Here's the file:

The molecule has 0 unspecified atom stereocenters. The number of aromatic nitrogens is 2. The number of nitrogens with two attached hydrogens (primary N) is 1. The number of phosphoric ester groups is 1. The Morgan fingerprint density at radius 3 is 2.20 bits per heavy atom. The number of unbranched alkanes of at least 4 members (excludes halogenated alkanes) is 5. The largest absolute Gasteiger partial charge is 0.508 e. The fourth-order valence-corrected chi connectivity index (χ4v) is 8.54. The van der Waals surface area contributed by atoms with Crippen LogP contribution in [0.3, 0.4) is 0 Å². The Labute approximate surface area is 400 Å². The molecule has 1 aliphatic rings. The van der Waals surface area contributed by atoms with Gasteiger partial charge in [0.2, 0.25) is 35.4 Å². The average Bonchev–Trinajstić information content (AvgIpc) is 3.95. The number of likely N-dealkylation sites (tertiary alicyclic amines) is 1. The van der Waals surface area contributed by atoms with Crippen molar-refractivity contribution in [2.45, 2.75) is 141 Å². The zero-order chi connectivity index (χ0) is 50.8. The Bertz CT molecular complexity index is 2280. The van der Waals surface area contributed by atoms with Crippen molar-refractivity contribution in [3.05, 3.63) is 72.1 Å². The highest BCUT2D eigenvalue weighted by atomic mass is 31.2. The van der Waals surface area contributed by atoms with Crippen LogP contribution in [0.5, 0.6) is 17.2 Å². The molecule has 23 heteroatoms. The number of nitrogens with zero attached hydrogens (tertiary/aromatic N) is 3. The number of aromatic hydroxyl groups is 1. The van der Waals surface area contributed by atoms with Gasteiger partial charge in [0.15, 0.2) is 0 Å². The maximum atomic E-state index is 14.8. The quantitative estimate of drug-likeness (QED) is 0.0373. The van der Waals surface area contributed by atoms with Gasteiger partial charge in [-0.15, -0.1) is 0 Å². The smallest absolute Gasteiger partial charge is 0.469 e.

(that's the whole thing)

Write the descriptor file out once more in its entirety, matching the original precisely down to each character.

The molecule has 0 unspecified atom stereocenters. The number of aromatic nitrogens is 2. The number of nitrogens with two attached hydrogens (primary N) is 1. The number of phosphoric ester groups is 1. The Morgan fingerprint density at radius 3 is 2.20 bits per heavy atom. The number of unbranched alkanes of at least 4 members (excludes halogenated alkanes) is 5. The largest absolute Gasteiger partial charge is 0.508 e. The fourth-order valence-corrected chi connectivity index (χ4v) is 8.54. The van der Waals surface area contributed by atoms with Crippen LogP contribution in [0.3, 0.4) is 0 Å². The Labute approximate surface area is 400 Å². The molecule has 1 aliphatic rings. The van der Waals surface area contributed by atoms with Gasteiger partial charge in [0.2, 0.25) is 35.4 Å². The average Bonchev–Trinajstić information content (AvgIpc) is 3.95. The number of likely N-dealkylation sites (tertiary alicyclic amines) is 1. The van der Waals surface area contributed by atoms with Crippen molar-refractivity contribution in [2.45, 2.75) is 141 Å². The zero-order chi connectivity index (χ0) is 50.8. The Bertz CT molecular complexity index is 2280. The van der Waals surface area contributed by atoms with Crippen molar-refractivity contribution in [3.05, 3.63) is 72.1 Å². The highest BCUT2D eigenvalue weighted by atomic mass is 31.2. The van der Waals surface area contributed by atoms with Crippen LogP contribution in [0.5, 0.6) is 17.2 Å². The molecule has 23 heteroatoms. The number of nitrogens with zero attached hydrogens (tertiary/aromatic N) is 3. The number of aromatic hydroxyl groups is 1. The van der Waals surface area contributed by atoms with Gasteiger partial charge in [0.15, 0.2) is 0 Å². The maximum atomic E-state index is 14.8. The quantitative estimate of drug-likeness (QED) is 0.0373. The van der Waals surface area contributed by atoms with Gasteiger partial charge in [-0.15, -0.1) is 0 Å². The smallest absolute Gasteiger partial charge is 0.469 e.